to the United Nations Framework Convention on Climate Change (2011), exactly
stated climate change as “a change in the state of the climate that can be
identified (e.g. using statistical tests) by changes in the mean and/or the
variability of its properties, and that persists for an extended period,
typically decades or longer. It refers to any change in climate over time,
whether due to natural variability or as a result of human activity”. Various
studies and research are being carried out in regard to the issue of climate
change in the modern world due to the fact that it has become a major area of
concern and a significant addition to the spectrum of environmental health
hazards encountered by humankind (Woodward, et al., 2003). Climate change has
altered the planet’s natural course of life. It has brought a lot of changes
that affect both human activities and wildlife. Due to shifting weather
patterns caused by climate change, it likely affects food security at the
global, regional, and local level. Therefore, food availability, food access,
and food quality are disrupted (United States Environmental Protection Agency,

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this problem of climate change regarding agriculture, it all comes back down to
the autotrophic producers of the ecosystem, plants. One of the foremost lessons
taught in biology class is that plants exhale oxygen that animals inhale and
that animals exhale carbon dioxide that plants inhale. “Photosynthesis” is a
process wherein plants use light energy to convert carbon dioxide and water to
sugar and oxygen. Based on various researches I have encountered during the
production of this paper, since plants thrive on carbon dioxide, and that the
gas is directly connected to global warming. Based on an article entitled ‘Global
atmospheric CO2 levels hit record high’ by Watts (2017), contains information
about rises in carbon dioxide levels, in that article, the United Nations warns
that the concentration of carbon dioxide in the atmosphere greatly increased
and surpassed a level not seen for more than three million years. The Greenhouse Gas Bulletin,
the UN weather agency’s annual flagship report, exactly
states that “Globally averaged concentrations of CO2 reached 403.3 parts per
million (ppm) in 2016, up from 400.00 ppm in 2015 because
of a combination of human activities and a strong El Niño event,”. Increasing
levels of carbon dioxide released into the atmosphere have various impacts on
the planet’s temperature (Arrhenius, 1895). Since this study, scientists and
researchers in the field have refined their understanding regarding the
greenhouse effect and the connection of rising levels of carbon dioxide. Global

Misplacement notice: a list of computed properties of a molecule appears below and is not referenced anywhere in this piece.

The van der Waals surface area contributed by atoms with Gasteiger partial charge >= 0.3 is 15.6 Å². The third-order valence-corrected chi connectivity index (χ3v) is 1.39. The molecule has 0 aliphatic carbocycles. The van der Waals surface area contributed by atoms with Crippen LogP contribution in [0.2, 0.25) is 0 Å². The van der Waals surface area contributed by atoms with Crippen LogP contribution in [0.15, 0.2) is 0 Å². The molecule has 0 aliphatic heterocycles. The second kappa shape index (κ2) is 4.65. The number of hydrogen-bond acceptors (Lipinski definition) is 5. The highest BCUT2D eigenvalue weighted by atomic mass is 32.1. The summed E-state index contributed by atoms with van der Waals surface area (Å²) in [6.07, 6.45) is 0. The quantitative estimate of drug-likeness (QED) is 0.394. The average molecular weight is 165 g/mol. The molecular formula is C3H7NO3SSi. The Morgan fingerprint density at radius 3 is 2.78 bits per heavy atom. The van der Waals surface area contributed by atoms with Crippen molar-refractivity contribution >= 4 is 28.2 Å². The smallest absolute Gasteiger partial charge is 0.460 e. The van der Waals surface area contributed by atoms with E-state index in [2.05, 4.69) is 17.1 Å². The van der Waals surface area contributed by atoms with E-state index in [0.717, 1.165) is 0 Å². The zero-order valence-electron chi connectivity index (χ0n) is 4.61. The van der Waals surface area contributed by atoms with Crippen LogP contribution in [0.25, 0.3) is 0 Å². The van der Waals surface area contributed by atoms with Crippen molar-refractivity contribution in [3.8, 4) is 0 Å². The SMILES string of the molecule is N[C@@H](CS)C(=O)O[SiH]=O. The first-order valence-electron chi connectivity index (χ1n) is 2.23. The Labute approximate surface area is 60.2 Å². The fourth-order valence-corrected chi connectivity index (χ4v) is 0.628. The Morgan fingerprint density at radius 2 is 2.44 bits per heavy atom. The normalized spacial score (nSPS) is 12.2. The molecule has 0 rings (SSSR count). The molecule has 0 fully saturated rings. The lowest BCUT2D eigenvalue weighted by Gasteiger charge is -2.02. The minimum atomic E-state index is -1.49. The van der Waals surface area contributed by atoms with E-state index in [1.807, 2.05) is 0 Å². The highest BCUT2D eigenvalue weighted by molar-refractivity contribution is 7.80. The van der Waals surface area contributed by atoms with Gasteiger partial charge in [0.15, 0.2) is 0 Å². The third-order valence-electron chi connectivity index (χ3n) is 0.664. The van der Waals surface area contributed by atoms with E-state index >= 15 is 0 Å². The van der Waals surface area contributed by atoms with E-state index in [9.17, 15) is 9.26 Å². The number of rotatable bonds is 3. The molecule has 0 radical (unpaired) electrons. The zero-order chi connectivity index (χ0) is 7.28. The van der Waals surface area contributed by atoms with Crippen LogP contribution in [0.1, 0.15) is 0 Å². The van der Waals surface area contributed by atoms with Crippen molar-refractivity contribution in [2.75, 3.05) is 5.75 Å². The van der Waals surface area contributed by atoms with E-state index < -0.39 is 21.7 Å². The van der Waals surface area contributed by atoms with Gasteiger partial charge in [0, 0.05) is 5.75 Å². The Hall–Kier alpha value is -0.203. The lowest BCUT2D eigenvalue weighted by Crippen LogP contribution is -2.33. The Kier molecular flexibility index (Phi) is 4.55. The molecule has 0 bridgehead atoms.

warming is caused by the emission of greenhouse gases. Carbon dioxide is 72%
most of the totally emitted greenhouse gases, therefore carbon dioxide
emissions is the most important cause of global warming. Is the real issue here is that does global warming affect
plant life, rather than climate change?  Therefore, this essay will be based on the
argument of enhanced plant activity due to global warming.

to a research published in the “Geophysical Research Letters” about the “CO2
Fertilization Effect”, states that an increase of carbon dioxide in the
atmosphere increases the rate of photosynthesis in plants. The research is
headed by Randall Donohue of the Commonwealth Scientific and Industrial
Organization in Canberra, Australia plus his team of researchers, specifically
focused their research in various dry regions of the planet (Middle East, parts
of Africa, Australia’s Outback, and North America’s southwest). After averaging
the appearance of flourishing vegetation or “greenness” over three year
periods, combining the data from the different locations of research according
to known records of rainfall, and the data of different variations in the
foliage over a 20 year period, have come to a conclusion that carbon dioxide
fertilization effect accounts for the 11% increase in global foliage since
1982. Their drawn conclusion is what’s known as a negative feedback in biology,
considering the additional plant growth due to the increasing levels of carbon
dioxide in the atmosphere. With their research implies good news for
biodiversity and good news for food availability, since plants are the
autotrophs of the ecosystem or the primary producers that feed all animals. Dr.
Donohue exactly states that “Even if nothing else in the climate changes as global